Front-page nudity was a poor decision

On November 16, 2011

East Carolina University students were in for a surprise when they picked up the Nov. 8 issue of the school's student newspaper, The East Carolinian, which featured full-frontal nude photos of a male football-game streaker.

Virginia Hardy, vice chancellor for student affairs at ECU, called the unedited photos "in very poor taste" in a press release. Caitlin Hale, the paper's editor-in-chief, issued a statement in defense of the decision, justifying the photos as necessary to provide an "accurate account" of the event.

Issues of freedom of the press aside, publishing the photos was in bad taste and a decision that's hard to justify. Some argue the photos should have been censored, but doctoring news photos is never a good idea - a better alternative would have been not publishing the photos at all.

There was nothing particularly special about the game, and the streaker, John Sieglinger, was no one famous and not even an ECU student. Streaking may not be common, but it is hardly an unprecedented event.

In addition to giving the story prime coverage, the paper included a three-photo montage of the streak. The paper gave undo attention to Sieglinger, whose decision to streak was made even worse by the fact he did so during a halftime show to honor U.S. military members.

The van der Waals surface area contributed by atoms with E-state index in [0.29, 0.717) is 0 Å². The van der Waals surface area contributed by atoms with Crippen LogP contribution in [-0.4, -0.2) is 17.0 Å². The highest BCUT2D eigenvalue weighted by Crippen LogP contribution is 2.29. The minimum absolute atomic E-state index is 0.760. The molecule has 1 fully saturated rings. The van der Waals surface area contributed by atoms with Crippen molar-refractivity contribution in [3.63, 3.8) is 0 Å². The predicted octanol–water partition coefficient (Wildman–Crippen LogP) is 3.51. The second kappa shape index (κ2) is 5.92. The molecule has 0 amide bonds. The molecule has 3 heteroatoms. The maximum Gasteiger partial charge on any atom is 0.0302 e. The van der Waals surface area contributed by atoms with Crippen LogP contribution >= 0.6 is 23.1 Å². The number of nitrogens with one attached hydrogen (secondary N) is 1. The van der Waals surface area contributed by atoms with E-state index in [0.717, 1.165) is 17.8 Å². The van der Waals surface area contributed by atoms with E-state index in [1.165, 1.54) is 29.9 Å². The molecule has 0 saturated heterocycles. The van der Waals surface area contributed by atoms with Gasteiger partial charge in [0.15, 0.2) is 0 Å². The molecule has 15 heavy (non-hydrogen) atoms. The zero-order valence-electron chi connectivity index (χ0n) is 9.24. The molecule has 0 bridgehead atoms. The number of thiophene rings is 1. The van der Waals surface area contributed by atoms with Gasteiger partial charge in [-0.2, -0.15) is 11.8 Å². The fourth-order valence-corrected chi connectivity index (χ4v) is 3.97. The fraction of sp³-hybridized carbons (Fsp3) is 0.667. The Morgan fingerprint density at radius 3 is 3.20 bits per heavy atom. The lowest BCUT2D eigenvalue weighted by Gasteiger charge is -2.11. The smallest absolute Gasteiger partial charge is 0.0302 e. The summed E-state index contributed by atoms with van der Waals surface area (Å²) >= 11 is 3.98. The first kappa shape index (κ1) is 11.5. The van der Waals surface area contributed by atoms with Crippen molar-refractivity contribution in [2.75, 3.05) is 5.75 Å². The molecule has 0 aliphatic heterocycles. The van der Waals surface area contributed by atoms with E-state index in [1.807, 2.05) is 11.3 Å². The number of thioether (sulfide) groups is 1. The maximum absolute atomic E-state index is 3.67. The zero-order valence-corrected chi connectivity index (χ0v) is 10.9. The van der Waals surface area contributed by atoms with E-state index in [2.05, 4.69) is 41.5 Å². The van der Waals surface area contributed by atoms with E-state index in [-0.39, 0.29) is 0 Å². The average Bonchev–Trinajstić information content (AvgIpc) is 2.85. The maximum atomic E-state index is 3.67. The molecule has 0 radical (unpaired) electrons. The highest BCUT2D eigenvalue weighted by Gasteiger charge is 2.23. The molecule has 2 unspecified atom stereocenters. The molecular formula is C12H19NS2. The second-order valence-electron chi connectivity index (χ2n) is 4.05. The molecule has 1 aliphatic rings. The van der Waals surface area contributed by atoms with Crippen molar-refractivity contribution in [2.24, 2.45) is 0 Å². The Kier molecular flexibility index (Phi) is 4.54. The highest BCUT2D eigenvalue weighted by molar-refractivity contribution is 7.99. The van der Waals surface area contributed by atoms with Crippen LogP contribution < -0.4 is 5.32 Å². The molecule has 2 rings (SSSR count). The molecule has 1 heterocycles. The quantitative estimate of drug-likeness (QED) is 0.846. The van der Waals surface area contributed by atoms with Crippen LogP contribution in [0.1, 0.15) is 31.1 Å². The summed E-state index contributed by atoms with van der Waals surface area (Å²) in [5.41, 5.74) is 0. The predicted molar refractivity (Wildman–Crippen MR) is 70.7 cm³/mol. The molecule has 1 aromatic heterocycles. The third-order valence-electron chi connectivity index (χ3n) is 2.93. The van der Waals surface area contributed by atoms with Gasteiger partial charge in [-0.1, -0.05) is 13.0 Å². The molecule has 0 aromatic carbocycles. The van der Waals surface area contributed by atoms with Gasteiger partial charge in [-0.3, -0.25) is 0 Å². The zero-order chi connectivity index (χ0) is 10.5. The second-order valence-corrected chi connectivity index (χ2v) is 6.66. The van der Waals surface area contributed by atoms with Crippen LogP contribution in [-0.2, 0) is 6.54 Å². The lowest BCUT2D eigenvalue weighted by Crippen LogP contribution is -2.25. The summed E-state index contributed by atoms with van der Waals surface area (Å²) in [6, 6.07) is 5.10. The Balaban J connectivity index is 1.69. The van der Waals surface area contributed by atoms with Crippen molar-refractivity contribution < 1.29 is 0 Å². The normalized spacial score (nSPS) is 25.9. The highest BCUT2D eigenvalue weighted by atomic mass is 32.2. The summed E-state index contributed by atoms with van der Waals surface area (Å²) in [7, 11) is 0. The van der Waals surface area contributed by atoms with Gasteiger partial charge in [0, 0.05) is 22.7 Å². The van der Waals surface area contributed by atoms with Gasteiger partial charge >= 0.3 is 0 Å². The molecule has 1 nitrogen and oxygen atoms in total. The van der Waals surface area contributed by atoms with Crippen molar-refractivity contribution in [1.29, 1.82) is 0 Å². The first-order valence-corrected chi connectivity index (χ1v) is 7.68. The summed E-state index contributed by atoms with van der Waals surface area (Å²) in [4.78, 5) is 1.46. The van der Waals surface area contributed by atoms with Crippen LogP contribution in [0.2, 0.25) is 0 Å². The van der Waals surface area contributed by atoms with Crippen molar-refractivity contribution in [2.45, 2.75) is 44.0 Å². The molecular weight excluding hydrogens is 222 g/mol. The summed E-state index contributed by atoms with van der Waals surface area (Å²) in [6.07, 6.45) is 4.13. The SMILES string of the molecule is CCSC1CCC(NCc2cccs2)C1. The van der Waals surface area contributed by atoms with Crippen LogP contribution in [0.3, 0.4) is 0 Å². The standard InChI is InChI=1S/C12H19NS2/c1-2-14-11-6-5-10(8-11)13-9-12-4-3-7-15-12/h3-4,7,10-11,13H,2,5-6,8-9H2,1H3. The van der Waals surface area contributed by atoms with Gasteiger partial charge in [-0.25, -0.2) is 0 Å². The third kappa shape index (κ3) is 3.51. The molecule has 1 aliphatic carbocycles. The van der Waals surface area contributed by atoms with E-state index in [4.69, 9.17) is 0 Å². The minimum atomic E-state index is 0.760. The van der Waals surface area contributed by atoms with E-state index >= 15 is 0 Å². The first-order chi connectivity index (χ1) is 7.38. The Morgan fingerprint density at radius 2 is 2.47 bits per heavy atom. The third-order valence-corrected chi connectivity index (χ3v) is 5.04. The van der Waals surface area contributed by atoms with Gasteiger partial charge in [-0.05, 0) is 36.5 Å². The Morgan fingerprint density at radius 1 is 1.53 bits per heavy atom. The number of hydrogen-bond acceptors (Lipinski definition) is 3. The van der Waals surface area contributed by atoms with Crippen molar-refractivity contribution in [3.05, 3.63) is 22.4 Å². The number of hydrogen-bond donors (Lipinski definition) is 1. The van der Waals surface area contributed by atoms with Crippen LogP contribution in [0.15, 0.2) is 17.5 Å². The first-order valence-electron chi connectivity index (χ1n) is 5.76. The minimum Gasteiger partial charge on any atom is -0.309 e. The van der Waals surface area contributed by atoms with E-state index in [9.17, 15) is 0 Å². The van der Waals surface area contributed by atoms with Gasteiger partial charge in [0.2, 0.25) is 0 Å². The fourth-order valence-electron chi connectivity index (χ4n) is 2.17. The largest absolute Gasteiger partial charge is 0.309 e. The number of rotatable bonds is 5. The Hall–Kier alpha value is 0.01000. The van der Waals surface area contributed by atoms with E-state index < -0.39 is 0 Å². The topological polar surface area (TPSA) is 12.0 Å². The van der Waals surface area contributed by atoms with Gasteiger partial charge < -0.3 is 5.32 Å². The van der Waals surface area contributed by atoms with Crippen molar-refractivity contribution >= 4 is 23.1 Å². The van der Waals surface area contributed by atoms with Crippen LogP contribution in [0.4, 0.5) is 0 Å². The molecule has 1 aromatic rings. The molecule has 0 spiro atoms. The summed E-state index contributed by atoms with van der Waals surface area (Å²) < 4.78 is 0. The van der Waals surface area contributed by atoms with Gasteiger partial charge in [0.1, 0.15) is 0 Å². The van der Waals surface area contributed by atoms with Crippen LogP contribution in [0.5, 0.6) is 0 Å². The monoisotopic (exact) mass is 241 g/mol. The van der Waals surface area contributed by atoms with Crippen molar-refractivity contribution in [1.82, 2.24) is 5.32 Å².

Even burying the photos deeper in the paper would have been a better move. Then, they could have at least run a nudity disclaimer on the front page, sparing unsuspecting eyes.

There was no compelling news reason to run the photos, so it seems the student journalists did so solely because of the nudity. Maybe they thought it was funny, or perhaps they were purposely courting controversy.

As the paper is independent, ECU doesn't have any direct oversight, but officials are understandably upset over the photos that flooded campus news racks. Hardy stated in the release that officials would "be having conversations with those who were involved in this decision in an effort to make it a learning experience," which is reasonable, provided they do not try to exert any editorial control.

Another consequence of the paper's decision is many of the offending papers may have been stolen off the racks, according to The East Carolinian. Theft of newspapers both offers a form of censorship and neglects the fact that newspapers aren't free to produce, the Student Press Law Center noted.

According to The East Carolinian, the newspapers may have been taken from ECU and Pitt County Memorial Hospital medical facilities. It was not only college students who may have stumbled across the photos, but, potentially, also children or members of the wider community.

Running controversial photos is not a decision that should be taken lightly, especially if there is no legitimate reason to do so. It was The East Carolinian's choice to make, but its editors chose poorly.

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